Employers should ensure all their funds are being managed responsibly, as a minimum.
Many schemes also offer an ethical fund option for members. With the shift from defined benefit (DB) to defined contribution (DC) schemes, staff should be allowed to ensure their investments are managed in a socially and environmentally responsible way.
Responsible investment overall does not have to be just through an ethical option. There are many misconceptions and assumptions that responsible investing only entails exclusions of ‘sins’, such as tobacco companies, from investments. But the concept is broader than just exclusions, recognising the need to consider wider management of risks that are not always immediately financial in nature but have longer-term implications.
The financial implications of environmental, social and governance (ESG) risks, such as climate change, resource scarcity, labour standards and good governance, are becoming increasingly apparent and are of particular relevance to long-term investors, such as pension funds.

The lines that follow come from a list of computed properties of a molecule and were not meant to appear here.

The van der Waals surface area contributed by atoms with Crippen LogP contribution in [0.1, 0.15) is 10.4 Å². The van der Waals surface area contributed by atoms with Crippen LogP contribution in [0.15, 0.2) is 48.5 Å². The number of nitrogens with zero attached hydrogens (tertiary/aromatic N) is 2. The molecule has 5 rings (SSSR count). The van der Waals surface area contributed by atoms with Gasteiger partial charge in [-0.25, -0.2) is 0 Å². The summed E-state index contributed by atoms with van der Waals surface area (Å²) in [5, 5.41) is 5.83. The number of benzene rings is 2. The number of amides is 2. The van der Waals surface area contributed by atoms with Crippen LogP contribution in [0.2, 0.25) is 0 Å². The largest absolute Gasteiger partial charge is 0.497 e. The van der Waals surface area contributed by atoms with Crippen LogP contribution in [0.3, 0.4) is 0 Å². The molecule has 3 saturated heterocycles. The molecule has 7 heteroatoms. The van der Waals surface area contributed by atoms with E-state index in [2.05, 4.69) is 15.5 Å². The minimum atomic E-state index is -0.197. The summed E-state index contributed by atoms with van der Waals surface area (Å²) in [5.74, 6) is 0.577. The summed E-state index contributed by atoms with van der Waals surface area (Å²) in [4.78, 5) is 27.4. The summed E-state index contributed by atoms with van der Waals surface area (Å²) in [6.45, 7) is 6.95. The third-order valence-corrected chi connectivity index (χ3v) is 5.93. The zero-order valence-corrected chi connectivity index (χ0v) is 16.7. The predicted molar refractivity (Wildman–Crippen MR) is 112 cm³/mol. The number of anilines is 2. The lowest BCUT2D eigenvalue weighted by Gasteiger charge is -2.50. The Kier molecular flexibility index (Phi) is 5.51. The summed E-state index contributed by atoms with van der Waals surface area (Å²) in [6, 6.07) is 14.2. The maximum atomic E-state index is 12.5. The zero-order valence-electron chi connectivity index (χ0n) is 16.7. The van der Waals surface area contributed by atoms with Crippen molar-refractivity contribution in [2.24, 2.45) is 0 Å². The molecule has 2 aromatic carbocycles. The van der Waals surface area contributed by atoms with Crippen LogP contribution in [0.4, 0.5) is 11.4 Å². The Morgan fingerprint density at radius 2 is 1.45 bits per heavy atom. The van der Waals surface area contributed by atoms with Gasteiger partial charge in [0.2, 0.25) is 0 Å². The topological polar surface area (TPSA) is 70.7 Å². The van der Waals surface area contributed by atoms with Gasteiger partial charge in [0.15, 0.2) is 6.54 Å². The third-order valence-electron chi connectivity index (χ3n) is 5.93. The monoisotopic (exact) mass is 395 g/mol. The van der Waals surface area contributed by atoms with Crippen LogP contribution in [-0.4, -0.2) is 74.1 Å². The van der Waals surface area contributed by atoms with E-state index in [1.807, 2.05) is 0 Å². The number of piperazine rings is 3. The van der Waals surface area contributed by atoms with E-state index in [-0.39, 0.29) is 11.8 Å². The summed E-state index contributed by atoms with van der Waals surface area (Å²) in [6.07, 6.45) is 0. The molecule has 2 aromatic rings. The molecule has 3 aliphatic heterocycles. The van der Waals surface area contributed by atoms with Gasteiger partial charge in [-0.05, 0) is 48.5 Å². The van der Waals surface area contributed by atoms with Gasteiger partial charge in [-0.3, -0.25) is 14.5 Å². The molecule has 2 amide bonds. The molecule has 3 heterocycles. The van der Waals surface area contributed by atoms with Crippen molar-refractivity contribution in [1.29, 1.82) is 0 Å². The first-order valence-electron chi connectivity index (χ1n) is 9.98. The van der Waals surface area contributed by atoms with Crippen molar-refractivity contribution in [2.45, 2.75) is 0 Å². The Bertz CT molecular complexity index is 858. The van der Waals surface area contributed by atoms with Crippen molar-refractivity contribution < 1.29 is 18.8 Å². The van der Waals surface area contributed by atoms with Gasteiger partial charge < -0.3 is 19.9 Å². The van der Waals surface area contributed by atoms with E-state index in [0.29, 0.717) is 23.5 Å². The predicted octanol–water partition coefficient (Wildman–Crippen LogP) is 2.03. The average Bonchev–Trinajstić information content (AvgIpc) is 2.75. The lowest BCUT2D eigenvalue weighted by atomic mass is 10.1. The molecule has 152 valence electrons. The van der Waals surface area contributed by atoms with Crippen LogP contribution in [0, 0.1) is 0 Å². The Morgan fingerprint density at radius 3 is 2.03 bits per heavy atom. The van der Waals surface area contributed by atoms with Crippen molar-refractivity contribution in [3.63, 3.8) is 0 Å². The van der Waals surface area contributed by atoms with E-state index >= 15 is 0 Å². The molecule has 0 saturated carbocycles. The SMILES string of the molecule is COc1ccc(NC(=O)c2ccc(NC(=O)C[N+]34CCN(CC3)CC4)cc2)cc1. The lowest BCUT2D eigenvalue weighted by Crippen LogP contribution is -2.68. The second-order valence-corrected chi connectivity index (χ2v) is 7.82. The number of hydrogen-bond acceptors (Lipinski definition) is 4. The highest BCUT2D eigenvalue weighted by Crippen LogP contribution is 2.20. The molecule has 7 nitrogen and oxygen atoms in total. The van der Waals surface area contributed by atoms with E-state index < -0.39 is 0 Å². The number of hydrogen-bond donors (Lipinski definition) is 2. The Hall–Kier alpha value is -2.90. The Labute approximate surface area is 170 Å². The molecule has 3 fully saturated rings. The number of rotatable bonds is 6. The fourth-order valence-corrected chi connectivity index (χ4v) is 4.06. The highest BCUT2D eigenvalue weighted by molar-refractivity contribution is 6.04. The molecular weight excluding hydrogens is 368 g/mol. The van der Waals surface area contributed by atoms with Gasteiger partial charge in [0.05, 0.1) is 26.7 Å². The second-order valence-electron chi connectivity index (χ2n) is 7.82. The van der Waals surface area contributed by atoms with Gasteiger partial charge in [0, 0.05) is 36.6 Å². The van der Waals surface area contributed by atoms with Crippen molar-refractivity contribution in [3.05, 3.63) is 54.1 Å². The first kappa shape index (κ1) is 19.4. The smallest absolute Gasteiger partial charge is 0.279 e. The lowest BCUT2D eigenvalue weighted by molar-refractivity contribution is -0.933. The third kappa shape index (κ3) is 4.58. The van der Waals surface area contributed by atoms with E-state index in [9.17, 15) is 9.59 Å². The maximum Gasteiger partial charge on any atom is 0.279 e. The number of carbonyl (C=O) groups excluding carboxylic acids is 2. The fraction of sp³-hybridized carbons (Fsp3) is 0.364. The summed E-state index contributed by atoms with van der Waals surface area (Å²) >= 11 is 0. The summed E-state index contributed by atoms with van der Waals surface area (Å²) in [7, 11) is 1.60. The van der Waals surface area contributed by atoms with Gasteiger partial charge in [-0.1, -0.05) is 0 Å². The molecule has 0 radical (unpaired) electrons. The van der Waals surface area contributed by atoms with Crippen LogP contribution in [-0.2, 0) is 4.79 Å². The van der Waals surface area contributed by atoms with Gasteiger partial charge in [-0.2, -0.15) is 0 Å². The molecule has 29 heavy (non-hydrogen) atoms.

Considering ESG issues in terms of potential risks and protecting shareholder value is very relevant to pension funds. Apart from case studies such as BP’s Deepwater Horizon disaster in 2010, there are many other potential risks that can affect financial returns, for example clothing retailers with supply chains in high-risk countries can carry a high level of reputational risk related to labour standards, as was seen with the Bangladeshi building collapse in April.
Pension funds are one of the largest and most influential asset-owning groups. By taking a lead and implementing good stewardship of beneficiaries’ assets, they can exert pressure on investment institutions to encourage more sustainable behaviour and drive better awareness of ESG risks and issues, such as fair employment, good governance and environmental sustainability.
Claire Curtin is client relationship manager at Ethical Investment Research Services (EIRIS)